In an effort to augment scaffold performance, additives such as growth factors are under investigation for their ability to optimize the “osteopotential” of synthetic polymer scaffolds. In parallel research, bone morphogenetic protein-2 (BMP-2), a growth factor that initiates bone formation, has been locally delivered to augment fracture healing and spinal fusion. The authors hypothesize that BMP-2 can be covalently bound to a polymer substrate, increasing its concentration and bioavailability over longer periods, thus improving the efficacy of the growth factor and subsequently the bony matrix production. It would remain bound longer when compared with published controls. This prolonged binding would then increase the bioavailability of the growth factor and thus increase bony matrix production over a longer interval.
Mouse preosteoblast MC3T3-E1 cells were cultured on poly(lactic-co-glycolic acid) and polycaprolactone polymer disks covalently bound with BMP-2 to assess the progression and quality of osteogenesis. Covalent binding of BMP-2 to each polymer was visualized by immunohistochemical analysis of polymer-coated microscope slides. The quantity of covalently bound BMP-2 was determined using enzyme-linked immunosorbent assay.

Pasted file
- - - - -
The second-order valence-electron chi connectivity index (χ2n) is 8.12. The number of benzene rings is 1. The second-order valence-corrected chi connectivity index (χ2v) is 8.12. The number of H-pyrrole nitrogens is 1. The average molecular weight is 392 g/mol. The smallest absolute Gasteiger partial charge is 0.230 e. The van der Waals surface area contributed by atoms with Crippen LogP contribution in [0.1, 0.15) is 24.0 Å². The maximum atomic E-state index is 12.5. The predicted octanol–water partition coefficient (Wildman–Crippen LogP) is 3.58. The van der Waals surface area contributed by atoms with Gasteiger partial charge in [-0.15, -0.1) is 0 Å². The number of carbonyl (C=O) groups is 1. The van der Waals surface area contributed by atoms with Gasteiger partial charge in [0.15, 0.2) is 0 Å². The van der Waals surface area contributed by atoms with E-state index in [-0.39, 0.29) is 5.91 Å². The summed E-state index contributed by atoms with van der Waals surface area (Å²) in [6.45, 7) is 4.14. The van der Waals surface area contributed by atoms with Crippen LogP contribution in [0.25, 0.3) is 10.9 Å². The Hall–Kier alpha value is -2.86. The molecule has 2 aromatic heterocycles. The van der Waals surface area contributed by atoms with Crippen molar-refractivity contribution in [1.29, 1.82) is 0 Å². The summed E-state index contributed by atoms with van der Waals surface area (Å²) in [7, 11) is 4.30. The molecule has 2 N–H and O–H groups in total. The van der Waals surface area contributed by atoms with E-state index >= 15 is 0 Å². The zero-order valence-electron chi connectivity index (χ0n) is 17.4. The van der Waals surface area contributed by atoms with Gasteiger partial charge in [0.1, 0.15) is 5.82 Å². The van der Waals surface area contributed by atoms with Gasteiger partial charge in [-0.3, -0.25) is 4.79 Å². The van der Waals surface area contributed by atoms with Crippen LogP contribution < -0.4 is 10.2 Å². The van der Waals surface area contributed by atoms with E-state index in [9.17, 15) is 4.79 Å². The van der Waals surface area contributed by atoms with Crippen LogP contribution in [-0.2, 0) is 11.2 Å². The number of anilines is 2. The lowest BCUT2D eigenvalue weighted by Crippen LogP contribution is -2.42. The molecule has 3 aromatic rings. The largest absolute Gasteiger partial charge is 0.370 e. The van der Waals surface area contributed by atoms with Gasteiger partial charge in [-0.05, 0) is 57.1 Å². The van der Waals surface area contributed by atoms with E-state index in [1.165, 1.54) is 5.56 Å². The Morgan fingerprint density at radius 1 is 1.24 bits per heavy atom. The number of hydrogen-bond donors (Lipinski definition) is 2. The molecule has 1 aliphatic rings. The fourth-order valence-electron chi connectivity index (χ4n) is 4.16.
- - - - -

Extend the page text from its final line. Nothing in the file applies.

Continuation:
Polymerase chain reaction results showed elevated expression levels for alkaline phosphatase and osteocalcin genes. BMP-2 was released from polycaprolactone over 2 weeks, with 86 percent remaining covalently bound, in contrast to 93 percent retained by poly(lactic-co-glycolic acid).
BMP-2, proven to alter polymer osteogenicity, remained bound to poly(lactic-co-glycolic acid), which may render poly(lactic-co-glycolic acid) an ideal choice as a polymer for scaffold-based bone tissue engineering using growth factor delivery.
From the Aesthetic and Plastic Surgery Institute and the Department of Otolaryngology–Head and Neck Surgery, University of California, Irvine.
Received for publication May 22, 2008; accepted October 6, 2008.
Presented at the 49th Annual Meeting of the Plastic Surgery Research Council, in Ann Arbor, Michigan, June 9 through 12, 2004.
Disclosure: None of the authors has a financial interest or commercial association that might pose or create a conflict of interest with the information presented in this article.
Jay W. Calvert, M.D., Department of Surgery, Veterans Affairs Hospital, 5901 East 7th Street, Long Beach, Calif. 90822, firstname.lastname@example.org